Wearable tech can help the emergency services by freeing up their hands an allowing them to access more information while carrying out essential tasks.
At a recent London event Samsung and consultants Ovum said that the emergency services and healthcare professionals can significantly benefit from the rapidly advancing field of wearable technology.
He said the devices have huge benefits for those in emergency services as they will enable workers to use their hands while also receiving the information they need to know.
Adrian Drury from Ovum, at the Futurescape event, said: “Fire police, rescue, these are the people who are really interested in wearable tech to make their jobs better.”
As an example he said those working in hospitals will be able to benefit from seeing vital patient information, on systems like Google Glass, while still being able to treat the patient.
The potential for using Google Glass and other wearable technology in situations which require a fast, or expert, response is only just being realised.
In recent weeks Google announced a first round of companies which would start to use glass in the work place.
This included Augmedix a company that is teaming up doctors with the headwear to help them see information about the patients in front of them.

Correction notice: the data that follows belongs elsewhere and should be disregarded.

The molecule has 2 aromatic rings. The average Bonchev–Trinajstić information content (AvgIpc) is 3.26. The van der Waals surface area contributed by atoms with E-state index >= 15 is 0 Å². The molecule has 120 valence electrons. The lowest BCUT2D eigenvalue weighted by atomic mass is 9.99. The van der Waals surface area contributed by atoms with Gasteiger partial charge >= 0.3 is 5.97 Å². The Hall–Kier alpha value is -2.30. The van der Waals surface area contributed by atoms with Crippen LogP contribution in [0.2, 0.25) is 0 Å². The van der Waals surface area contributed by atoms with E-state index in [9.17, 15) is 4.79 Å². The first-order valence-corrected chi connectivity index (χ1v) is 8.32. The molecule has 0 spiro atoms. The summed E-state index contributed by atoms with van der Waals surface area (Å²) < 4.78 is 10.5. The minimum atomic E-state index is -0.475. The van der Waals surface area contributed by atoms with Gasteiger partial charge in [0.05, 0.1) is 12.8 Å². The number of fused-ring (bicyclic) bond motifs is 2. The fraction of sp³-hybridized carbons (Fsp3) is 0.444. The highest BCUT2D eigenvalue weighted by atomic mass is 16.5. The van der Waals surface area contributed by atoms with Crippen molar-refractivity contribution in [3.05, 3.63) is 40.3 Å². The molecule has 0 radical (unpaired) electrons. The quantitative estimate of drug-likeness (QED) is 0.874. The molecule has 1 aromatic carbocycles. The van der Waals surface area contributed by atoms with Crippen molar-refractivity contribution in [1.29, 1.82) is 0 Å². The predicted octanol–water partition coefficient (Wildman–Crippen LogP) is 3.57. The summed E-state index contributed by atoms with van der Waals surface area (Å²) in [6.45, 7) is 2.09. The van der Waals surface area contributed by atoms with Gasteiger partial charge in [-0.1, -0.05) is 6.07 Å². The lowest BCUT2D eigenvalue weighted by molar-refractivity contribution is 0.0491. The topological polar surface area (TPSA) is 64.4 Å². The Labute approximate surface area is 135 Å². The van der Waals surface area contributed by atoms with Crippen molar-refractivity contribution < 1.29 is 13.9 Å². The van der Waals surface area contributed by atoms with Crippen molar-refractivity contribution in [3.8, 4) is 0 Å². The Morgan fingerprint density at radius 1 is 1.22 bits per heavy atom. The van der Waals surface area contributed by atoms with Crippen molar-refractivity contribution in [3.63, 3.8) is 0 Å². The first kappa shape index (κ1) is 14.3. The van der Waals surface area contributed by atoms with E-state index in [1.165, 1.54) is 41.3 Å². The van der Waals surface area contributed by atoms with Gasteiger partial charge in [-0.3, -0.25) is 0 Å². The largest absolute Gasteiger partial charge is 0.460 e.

Now BAE Systems has launched new software that can be used with Glass in the event of a natural disaster.
The company has launched a new prototype app that allows emergency workers to collect data and images from an area while they are doing other, more urgent, jobs.
This will allow damage to be assessed and the data collected uploaded to a server which is accessible by those in a command centre.
The technology offers the potential to be able to allow first responders in emergency environment to focus on life threatening issues while also capturing what is happening in the surrounding area.
This may be able to give those who are responsible for co-ordinating a larger response to see the extent of a potential situation and then act in an appropriate way.
DeEtte Gray, president of BAE Systems’ intelligence and security sector said: “Disasters affecting a large number of people spread across a wide geographical area present a significant challenge for emergency responders.”
Peder Jungck, also from the company, said: “Crowdsourcing enables emergency responders to quickly provide real-time images, video and intelligence back to the command post, so decision makers can effectively determine when and where to deploy resources”.
Image one courtesy of Augmedix